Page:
The 3rd annual VETS 4 VETS of Oconto County Ben-
efit Golf Outing will be held June 7 at Red Maple
Country Club & Golf Course in Suring.. The event
raises funds for World War II and Korean War Veter-
ans to take the “OLD GLORY HONOR FLIGHT”
to Washington, DC.
The event starts at 10:30 a.m., registration at 9:30 with
an entry fee of $65.00. The cost includes 18 holes of
golf, cart rental (all golfers will have motorized carts),
buffet and gathering to follow. For those not golfing,
buffet will be $15.00. There will be bucket raffles, and
a 50/50 raffle.
There will be a chance to win a new car with a hole- in
- one on the 11th hole.
Registrations may be sent to: Vets 4 Vets, P.O. Box
135, Suring, WI 54174. It would be appreciated if ¼
payment ($65) for the team be sent to ensure a full out-
The deadline to register is June 1. For more infor-
mation, call Dick Genal at 920-373-3170 or Red Ma-
ple G.C. at 920-842-2553.
Kitty opened the meeting with introductions, correspondence
We received a querie on civil war soldiers.
Connie gave the Sec. report. Feb. was canceled due to the
weather. Bylaws were discussed as was what months we will
meet in and what months we won’t meet. The vote for this
was taken and motion passed.
Tony Brazeau donated a large envelope of ‘Looking Back
Articles’ from Oconto Co. Reporter which were them orga-
nized by Maxine.
Jake Jacobs presented a project on how a newspaper article
can be searched once he scans them and puts them on the
OCGS site. Permission is needed from Oconto Co. Reporter
to use our scanned articles on the OCGS website. It will have
a text recognition program.
Pres. Kitty Werner brought up Riscarda.
Adelaide was taking care of the PO box.
Connie Jacobs shared a program on “Newspapers Can Bring
Your Ancestors to Life.” This was very informative on
searching for obits and other articles where you could learn
more about you ancestry. Something to remember from this:
Write your own stories as many newspapers do not write
informative articles about families anymore. We are in need
of ideas for meetings.
Page 7 The Ti mber News Vol ume 1, I ssue 1
A Word or Two From Dr. Adam
Travel Aches and Strains Can Be a Pain In Your Back
Traveling can be rough on the body. Whether you are traveling alone on business or on your
way to a sunny resort with your family, long hours in a car can leave you stressed, tired, stiff
In the Car:
Adjust the seat so you are as close to the steering wheel as comfortably possible. Your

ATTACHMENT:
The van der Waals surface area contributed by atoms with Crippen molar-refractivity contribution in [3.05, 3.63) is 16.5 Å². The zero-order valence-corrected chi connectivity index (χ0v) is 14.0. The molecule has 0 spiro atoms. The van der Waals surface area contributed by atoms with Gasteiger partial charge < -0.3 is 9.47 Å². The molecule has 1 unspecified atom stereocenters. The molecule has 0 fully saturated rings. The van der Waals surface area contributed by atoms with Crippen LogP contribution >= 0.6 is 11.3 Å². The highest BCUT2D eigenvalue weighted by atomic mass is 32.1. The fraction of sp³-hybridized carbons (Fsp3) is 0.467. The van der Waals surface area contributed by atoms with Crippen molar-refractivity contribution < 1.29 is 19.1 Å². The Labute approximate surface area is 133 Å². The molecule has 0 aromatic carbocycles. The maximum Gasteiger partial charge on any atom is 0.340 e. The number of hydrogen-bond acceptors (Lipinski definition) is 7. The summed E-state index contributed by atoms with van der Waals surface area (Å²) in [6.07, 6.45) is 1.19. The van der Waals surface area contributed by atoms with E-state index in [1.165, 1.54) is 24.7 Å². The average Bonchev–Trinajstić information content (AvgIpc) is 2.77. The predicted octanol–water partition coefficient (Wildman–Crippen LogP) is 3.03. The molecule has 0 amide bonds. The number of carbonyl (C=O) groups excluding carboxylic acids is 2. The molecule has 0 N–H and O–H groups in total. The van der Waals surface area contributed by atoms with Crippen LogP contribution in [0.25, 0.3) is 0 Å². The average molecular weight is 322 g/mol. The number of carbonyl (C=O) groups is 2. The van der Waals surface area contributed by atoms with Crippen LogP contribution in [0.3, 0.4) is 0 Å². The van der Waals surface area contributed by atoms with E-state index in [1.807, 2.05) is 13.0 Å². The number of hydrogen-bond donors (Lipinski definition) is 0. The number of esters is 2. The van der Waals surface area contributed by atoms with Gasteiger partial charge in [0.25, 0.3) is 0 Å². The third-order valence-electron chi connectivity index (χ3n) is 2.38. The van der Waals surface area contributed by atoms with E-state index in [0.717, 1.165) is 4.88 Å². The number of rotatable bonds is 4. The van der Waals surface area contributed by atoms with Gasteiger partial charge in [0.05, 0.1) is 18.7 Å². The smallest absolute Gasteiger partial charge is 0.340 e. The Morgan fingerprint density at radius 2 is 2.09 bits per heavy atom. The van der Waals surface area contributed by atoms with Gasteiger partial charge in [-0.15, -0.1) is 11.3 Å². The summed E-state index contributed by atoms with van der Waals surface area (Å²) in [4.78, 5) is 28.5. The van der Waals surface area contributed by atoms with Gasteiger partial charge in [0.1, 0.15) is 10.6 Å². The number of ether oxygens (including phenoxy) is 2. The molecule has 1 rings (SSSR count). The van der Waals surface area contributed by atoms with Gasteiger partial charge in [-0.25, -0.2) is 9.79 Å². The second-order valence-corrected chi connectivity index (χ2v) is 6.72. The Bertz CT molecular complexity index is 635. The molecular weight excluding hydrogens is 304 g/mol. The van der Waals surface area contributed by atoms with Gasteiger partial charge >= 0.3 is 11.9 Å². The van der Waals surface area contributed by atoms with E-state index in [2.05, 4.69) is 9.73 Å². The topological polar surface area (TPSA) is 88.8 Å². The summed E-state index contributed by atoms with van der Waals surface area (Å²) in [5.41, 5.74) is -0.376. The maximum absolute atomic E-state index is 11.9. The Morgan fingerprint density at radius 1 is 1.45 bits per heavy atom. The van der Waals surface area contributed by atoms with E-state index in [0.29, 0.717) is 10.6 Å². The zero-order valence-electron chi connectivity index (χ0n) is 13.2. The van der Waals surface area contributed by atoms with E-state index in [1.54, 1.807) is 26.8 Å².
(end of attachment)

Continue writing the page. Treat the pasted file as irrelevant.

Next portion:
knees should be slightly higher than your hips. Place four fingers behind the back of your
thigh closest to your knee. If you cannot easily slide your fingers in and out of that space, you
need to re-adjust your seat.
Consider a back support. Using a support behind your
back may reduce the risk of low-back strain, pain The wid-
est part of the support should be between the bottom of
your rib cage and your waistline.
Exercise your legs while driving to reduce the risk of
any swelling, fatigue or discomfort. Open your toes as
wide as you can, and count to 10. Count to five while you
tighten your calf muscles, then your thigh muscles, then
your gluteal mus-
cles. Roll your shoulders forward and back, making
sure to keep your hands on the steering wheel and your
eyes on the road.
To minimize arm and hand tension while driving,
hold the steering wheel at approximately 3 o'clock and
7 o'clock, periodically switching to 10 o'clock and 5
Do not grip the steering wheel. Instead, tighten and
loosen your grip to improve hand circulation and de-
crease muscle fatigue in the arms, wrists and hands.
Take rest breaks. Never underestimate the potential
consequences of fatigue to yourself, your passengers
and other drivers.
Page 8 The Ti mber News Vol ume 1, I ssue 1
Monday, Tuesday and Thursday 9 a.m. to 5 p.m. P O Box 220
Wednesday and Friday 2 p.m. to 8 p.m. Lakewood, WI 54138
Saturday 9 a.m. to 2 p.m. Ph: 715-276-9020
Sunday Closed Fax: 715-276-7151
New at the Lakes Country Public Library
FIZZ BOOM READ! Children’s summer reading program and
activities all summer – stop in any time to get started.
June 5, 11:00 a.m. Book Club – Bring Up the Bodies by Hilary
June 11, 2:00 p.m. Knitters Group
June 11, 5:00 p.m. Up North Authors Circle
June 19, 11:00 a.m. Alzheimer’s Support Group
June25, 2:00 p.m. Knitters Group
CLOSED Friday, July 4, Independence Day
New members always welcome.
Murder, Simply Stitiched by Isabella Alan
Save the Date by Mary Kay Andrews
The Gamble by Kristen Ashley
Grim Shadows by Jenn Bennett
Night of the Living Thread by Janet Bolin
Dead Heat by Allison Brendan